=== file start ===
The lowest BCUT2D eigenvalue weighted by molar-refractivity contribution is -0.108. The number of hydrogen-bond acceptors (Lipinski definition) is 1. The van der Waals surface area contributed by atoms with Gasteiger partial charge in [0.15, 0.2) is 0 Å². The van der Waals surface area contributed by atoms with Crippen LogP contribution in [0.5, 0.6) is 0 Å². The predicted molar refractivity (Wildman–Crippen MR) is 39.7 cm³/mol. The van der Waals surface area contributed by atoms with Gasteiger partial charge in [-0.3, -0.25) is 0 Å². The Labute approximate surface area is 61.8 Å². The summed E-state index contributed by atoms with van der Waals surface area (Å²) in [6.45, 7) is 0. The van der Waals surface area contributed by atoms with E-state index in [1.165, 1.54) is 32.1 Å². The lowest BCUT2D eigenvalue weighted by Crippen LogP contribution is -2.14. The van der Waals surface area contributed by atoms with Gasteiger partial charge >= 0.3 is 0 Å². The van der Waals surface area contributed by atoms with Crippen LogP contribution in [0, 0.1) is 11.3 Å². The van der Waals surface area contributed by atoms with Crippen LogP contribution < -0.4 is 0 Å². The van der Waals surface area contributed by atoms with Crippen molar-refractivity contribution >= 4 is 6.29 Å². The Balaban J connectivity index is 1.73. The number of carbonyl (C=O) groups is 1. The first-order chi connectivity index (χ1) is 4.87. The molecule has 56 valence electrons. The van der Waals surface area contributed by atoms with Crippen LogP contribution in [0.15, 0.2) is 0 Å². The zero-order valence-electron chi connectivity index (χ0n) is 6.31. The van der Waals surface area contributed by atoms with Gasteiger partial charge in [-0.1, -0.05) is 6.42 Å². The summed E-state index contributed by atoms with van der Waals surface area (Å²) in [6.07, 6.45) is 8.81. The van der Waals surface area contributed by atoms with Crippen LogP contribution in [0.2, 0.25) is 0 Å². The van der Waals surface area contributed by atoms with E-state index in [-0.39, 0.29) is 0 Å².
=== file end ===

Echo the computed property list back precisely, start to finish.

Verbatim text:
The lowest BCUT2D eigenvalue weighted by molar-refractivity contribution is -0.108. The number of hydrogen-bond acceptors (Lipinski definition) is 1. The van der Waals surface area contributed by atoms with Gasteiger partial charge in [0.15, 0.2) is 0 Å². The van der Waals surface area contributed by atoms with Crippen LogP contribution in [0.5, 0.6) is 0 Å². The predicted molar refractivity (Wildman–Crippen MR) is 39.7 cm³/mol. The van der Waals surface area contributed by atoms with Gasteiger partial charge in [-0.3, -0.25) is 0 Å². The Labute approximate surface area is 61.8 Å². The summed E-state index contributed by atoms with van der Waals surface area (Å²) in [6.45, 7) is 0. The van der Waals surface area contributed by atoms with E-state index in [1.165, 1.54) is 32.1 Å². The lowest BCUT2D eigenvalue weighted by Crippen LogP contribution is -2.14. The van der Waals surface area contributed by atoms with Gasteiger partial charge >= 0.3 is 0 Å². The van der Waals surface area contributed by atoms with Crippen LogP contribution in [0, 0.1) is 11.3 Å². The van der Waals surface area contributed by atoms with Crippen LogP contribution < -0.4 is 0 Å². The van der Waals surface area contributed by atoms with Crippen molar-refractivity contribution >= 4 is 6.29 Å². The Balaban J connectivity index is 1.73. The number of carbonyl (C=O) groups is 1. The first-order chi connectivity index (χ1) is 4.87. The molecule has 56 valence electrons. The van der Waals surface area contributed by atoms with Crippen LogP contribution in [0.15, 0.2) is 0 Å². The zero-order valence-electron chi connectivity index (χ0n) is 6.31. The van der Waals surface area contributed by atoms with Gasteiger partial charge in [-0.1, -0.05) is 6.42 Å². The summed E-state index contributed by atoms with van der Waals surface area (Å²) in [6.07, 6.45) is 8.81. The van der Waals surface area contributed by atoms with Crippen LogP contribution in [0.2, 0.25) is 0 Å². The van der Waals surface area contributed by atoms with E-state index in [-0.39, 0.29) is 0 Å².